CLARKSBURG, Md. — “It’s not explosive, so don’t worry about it.”

Michael Sheehan was talking about fuzes embedded in the tube-launched, optically tracked, wireless-guided, or TOW, missile used for decades to blow up armor and fortifications.

“We build that here,” he said of the components resembling electronic rounds. “In the room over there.”

Sheehan is the chief executive of Thales Defense and Security Inc., a U.S. offshoot of the French Thales Group. The stateside company’s work spans air, land, and sea, including cockpit technologies, handheld communications gear, and sonar systems.

Its headquarters here in Maryland, some 40 minutes north by car of Washington, has long maintained a manufacturing capability to fulfill orders. Under the same roof where TOW fuzes are crafted are helmet displays for F-16, A-10 and helicopter pilots and the radios lugged around by troops.

A little less than half of the business TD&SI does is in the area of “tactical comms,” according to Sheehan. Standouts are Army leader and combat net radios, the latter of which the company is betting big on.

Where there was once only a single line for a mix of products there are now two, with one dedicated to the CNR endeavor. And portions of the facility are being rearranged or reworked for efficiency. The Army in 2022 tapped Thales and competitor L3Harris Technologies to furnish the radios to help phase out older gear and overhaul battlefield connectivity.

An initial order placed with Thales was valued at $18.2 million. The overarching indefinite delivery, indefinite quantity contract is worth billions more.

“They’re big numbers, and we were sort of at capacity,” Sheehan told C4ISRNET during an April visit. “We basically doubled our throughput, and we’re making more investments for that line.”

Order up

There was a thrum to the production floor. Pick-and-place machines chewed through reams of tiny components and, nearby, workers tinkered with larger pieces and parts. Headsets, battery packs, radios and more stood at varying levels of assembly. Some were moving through quality checks.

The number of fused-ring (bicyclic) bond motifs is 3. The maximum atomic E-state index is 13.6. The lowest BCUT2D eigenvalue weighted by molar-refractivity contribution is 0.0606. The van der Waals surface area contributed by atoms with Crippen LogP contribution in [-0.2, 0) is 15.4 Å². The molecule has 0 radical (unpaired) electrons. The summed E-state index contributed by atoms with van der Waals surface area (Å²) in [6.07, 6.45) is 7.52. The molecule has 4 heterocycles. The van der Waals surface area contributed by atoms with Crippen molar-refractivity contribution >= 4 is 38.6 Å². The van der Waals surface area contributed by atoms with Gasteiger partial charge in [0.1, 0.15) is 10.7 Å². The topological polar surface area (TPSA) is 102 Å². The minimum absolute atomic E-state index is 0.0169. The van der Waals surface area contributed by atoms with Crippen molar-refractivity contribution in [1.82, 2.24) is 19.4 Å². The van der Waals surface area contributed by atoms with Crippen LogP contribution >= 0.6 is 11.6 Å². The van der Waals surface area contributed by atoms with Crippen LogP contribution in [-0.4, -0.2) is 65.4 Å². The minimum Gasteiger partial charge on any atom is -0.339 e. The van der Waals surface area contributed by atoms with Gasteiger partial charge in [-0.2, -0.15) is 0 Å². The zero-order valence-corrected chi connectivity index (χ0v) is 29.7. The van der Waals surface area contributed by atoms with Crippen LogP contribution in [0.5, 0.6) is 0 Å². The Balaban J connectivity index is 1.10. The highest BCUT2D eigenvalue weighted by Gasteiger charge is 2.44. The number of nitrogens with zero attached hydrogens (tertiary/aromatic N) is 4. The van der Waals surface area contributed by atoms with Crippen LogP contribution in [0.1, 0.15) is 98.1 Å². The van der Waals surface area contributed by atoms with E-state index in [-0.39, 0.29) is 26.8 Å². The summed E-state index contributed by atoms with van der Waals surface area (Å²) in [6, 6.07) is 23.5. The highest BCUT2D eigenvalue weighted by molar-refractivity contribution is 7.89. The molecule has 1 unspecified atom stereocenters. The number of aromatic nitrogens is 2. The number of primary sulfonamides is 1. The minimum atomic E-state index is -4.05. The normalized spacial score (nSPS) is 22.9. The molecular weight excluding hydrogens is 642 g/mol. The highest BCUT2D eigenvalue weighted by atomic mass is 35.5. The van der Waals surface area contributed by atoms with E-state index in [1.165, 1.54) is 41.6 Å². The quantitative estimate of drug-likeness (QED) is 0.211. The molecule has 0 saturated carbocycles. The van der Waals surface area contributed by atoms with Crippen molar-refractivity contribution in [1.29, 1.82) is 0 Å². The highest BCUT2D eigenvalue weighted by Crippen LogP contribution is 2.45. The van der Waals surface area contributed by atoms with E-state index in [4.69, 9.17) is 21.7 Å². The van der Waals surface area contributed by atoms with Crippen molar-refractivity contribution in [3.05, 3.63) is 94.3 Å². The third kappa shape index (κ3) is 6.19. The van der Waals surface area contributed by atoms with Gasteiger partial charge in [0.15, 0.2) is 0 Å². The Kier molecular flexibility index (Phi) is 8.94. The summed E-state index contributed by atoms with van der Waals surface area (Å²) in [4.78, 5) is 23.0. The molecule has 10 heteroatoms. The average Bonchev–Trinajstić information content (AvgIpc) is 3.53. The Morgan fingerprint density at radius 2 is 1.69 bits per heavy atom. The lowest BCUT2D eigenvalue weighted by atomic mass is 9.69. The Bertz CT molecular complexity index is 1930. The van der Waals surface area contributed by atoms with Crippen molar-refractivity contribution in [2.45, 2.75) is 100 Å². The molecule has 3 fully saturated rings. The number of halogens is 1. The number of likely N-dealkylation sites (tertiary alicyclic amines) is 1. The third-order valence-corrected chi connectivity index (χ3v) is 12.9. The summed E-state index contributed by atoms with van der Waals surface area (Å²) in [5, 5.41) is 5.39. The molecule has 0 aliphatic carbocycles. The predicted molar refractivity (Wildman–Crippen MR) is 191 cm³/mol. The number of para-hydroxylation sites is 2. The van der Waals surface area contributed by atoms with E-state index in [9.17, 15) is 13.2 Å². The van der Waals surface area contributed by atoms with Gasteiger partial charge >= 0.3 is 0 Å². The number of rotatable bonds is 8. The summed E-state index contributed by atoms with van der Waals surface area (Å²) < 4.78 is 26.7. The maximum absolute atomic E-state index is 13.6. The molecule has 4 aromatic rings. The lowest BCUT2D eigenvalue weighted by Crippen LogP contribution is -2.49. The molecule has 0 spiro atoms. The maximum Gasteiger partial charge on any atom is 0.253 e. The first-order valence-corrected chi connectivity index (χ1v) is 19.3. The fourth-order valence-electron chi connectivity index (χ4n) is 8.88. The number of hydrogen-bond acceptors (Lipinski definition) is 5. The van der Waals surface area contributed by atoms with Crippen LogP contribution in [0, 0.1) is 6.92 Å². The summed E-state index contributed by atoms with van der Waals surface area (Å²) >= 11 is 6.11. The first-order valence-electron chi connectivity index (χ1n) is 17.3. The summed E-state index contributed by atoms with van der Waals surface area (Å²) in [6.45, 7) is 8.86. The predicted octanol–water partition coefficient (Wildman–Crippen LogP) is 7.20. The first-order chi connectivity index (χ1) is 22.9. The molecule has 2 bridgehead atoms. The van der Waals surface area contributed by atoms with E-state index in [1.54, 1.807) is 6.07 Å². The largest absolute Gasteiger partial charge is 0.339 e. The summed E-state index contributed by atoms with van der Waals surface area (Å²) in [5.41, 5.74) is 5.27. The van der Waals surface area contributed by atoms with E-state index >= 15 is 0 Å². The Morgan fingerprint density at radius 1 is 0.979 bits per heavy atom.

The additional line at the Clarksburg facility was established in late 2023 and has since undergone preparations for a large volume of orders. Combat net radios are slated to replace the older Single Channel Ground and Airborne Radio System, or SINCGARS, which Sheehan described as the “backbone for three, four decades of Army communications.”

Thales recently delivered a preliminary batch to the Army for inspection and testing, and the company is working with labs at Aberdeen Proving Ground to make sure “we are meeting the future needs of this program,” according to Gary Kidwell, the vice president of communications systems at TD&SI.

Workers in Clarksburg, Maryland, pump out a wide range of components and gear: radios, chassis, battery packs, fuzes and more.

Aberdeen Proving Ground is home to both the Program Executive Office for Command, Control and Communications-Tactical and the Network Cross-Functional Team. PEO C3T described the CNR effort as supporting cryptographic modernization and the service’s unified network, where the tactical links of frontline troops meld with the larger, less-mobile systems used at headquarters.